On Tuesday, he flagged it off. On Thursday, he found it slapped with a stopwork notice by the environment ministry. On Saturday, he summoned the environment minister to his residence to find out why the project had been stalled. And on Monday, he was happy to learn from the environment minister, again, that the roadblocks to the construction of the city’s largest and most expensive condominium were being cleared.
A week after former chief minister Jyoti Basu formally launched a joint-venture project between the Calcutta Municipal Corporation and Bengal Silver Spring Project Ltd, on the Eastern Metropolitan Bypass, the government was busy ensuring that he was kept posted about the project.
Environment minister Manab Mukherjee was back at Basu’s Salt Lake residence on Monday to apprise him of the “latest situation” in the ‘to-stall-or-not-to-stall’ Silver Spring saga. “Manab (Mukherjee) met me and said he was satisfied after examining the papers submitted by promoters of the project,” Basu told Metro on Monday.
Basu was happy to learn that work on the project would resume shortly. “The environment ministry, which had earlier stopped it, has realised that the project will be beneficial for the people of Calcutta,” Basu added.
Mukherjee had earlier slammed the brakes on Silver Spring for allegedly having filled up waterbodies, as shown by pictures taken by an Indian Space Research Organisation (Isro) satellite. This sparked a controversy within government circles. The state leadership was particularly upset with the way the environment minister had slapped the notice on Silver Spring while chief minister Buddhadeb Bhattacharjee was away in Italy.
Bhattacharjee, on his return to Writers’ Buildings on Monday, said: “I spoke to Manab (Mukherjee). Silver Spring will have to obtain a no-objection certificate from the Pollution Control Board after accepting all the environmental conditions.”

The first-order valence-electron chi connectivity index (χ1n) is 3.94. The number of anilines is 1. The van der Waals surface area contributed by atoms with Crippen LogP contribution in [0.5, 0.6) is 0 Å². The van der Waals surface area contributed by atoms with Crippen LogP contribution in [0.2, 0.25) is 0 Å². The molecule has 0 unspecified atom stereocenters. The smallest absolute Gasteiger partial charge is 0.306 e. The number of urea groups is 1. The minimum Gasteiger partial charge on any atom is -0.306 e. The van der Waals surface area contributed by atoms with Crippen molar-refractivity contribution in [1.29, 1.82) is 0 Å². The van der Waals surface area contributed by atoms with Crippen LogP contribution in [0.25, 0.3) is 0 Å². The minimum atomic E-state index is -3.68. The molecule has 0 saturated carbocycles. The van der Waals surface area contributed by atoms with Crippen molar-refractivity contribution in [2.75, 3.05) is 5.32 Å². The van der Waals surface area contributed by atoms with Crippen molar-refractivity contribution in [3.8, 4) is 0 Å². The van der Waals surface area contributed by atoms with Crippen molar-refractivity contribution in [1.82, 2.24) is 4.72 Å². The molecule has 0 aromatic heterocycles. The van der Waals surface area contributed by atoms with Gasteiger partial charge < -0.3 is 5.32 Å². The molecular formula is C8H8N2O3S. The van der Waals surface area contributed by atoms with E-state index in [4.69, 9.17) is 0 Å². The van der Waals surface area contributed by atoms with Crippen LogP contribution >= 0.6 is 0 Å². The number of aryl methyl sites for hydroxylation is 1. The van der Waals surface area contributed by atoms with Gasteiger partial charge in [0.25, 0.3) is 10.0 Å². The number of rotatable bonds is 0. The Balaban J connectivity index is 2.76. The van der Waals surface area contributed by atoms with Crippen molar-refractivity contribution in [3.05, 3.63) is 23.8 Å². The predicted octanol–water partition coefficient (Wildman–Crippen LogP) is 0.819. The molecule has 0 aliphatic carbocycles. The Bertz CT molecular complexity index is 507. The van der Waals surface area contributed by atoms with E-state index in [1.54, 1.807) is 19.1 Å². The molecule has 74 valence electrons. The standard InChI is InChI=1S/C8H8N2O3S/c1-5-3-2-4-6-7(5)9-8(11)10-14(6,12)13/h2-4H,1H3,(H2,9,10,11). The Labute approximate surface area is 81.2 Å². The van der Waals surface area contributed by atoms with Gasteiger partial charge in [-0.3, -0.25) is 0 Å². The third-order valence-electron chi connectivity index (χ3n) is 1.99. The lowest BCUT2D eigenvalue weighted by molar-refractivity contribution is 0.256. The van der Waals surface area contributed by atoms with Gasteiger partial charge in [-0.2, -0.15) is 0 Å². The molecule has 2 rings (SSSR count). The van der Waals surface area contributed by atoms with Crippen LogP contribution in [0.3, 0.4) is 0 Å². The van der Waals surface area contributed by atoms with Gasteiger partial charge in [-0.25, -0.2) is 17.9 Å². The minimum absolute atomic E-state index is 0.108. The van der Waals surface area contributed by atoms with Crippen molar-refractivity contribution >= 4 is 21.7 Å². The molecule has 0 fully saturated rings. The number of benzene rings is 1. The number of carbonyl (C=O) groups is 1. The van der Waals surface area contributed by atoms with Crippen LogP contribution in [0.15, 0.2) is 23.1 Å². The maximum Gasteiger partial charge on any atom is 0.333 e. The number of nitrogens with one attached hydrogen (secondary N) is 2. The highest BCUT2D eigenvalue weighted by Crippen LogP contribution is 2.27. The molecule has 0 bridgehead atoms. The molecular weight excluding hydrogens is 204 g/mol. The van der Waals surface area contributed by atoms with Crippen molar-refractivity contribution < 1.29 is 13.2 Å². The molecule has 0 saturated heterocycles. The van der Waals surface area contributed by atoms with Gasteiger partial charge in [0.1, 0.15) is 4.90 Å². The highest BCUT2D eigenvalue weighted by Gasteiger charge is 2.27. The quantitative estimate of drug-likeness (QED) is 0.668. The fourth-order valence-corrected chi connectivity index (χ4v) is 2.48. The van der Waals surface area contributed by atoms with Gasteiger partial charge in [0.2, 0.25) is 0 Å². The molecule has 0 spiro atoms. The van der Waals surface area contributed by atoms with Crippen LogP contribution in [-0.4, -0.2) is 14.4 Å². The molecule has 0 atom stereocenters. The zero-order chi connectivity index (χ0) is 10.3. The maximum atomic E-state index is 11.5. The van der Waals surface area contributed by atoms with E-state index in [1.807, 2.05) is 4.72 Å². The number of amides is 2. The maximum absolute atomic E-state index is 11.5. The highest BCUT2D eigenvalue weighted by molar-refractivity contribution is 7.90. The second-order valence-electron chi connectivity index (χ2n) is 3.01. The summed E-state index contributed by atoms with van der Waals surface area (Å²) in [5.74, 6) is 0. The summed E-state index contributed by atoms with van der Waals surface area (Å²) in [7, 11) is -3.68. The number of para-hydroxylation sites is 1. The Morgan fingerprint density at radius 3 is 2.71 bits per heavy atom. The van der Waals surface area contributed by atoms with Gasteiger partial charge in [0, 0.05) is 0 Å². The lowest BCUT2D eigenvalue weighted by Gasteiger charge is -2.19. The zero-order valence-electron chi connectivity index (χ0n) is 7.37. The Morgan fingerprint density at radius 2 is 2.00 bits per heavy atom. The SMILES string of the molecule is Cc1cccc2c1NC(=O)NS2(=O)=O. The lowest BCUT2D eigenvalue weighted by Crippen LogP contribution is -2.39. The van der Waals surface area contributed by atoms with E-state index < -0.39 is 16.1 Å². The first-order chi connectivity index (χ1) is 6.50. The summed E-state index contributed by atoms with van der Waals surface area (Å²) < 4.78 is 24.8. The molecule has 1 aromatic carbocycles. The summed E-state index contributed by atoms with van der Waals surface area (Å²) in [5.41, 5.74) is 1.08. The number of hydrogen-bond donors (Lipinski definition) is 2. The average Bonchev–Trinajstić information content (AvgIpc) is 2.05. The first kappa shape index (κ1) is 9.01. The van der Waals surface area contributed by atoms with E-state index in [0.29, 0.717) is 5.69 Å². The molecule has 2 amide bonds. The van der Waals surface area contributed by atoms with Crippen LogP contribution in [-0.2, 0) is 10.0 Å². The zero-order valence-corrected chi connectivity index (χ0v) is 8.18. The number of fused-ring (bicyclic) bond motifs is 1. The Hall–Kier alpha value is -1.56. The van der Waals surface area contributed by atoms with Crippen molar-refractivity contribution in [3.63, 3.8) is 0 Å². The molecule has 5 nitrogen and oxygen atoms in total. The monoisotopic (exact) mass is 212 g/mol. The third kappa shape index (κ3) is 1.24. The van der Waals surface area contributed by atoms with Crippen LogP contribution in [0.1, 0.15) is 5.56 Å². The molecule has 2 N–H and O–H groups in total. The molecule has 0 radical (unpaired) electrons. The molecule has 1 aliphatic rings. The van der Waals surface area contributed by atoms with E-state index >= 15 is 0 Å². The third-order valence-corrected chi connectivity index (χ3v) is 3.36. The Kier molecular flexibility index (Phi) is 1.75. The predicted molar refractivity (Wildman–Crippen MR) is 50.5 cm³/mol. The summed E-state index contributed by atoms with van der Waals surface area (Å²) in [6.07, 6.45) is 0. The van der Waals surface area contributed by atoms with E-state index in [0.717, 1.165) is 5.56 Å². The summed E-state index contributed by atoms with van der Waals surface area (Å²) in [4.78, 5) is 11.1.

State fisheries and aquaculture minister Kiranmoy Nanda, meanwhile, said: “I have checked the area map from the Corporation and also seen the plan of Silver Spring. Both show land and waterbodies in clearly demarcated areas.” The minister, however, has asked his department to submit a report after finding out whether the waterbodies in the area have, indeed, been filled up.
Nanda said he was not in a position to stop construction, but could take legal action. “As per the Inland Fisheries Act 1984, if a waterbody of five cottahs or more is filled, it could result in a penalty of Rs 2 lakh and two years of imprisonment, besides restoring the waterbody to its original state,” said the minister under whose purview waterbodies fall. Nanda said the rule could be relaxed in the case of development work, like building hospitals, roads, water reservoirs and the like.
The Bengal Silver Spring Project Ltd authorities had earlier blamed the impasse on “a communication gap”. They insist that no waterbody has been filled and have assured Mukherjee that they will obtain the no-objection certificate from the pollution control authorities.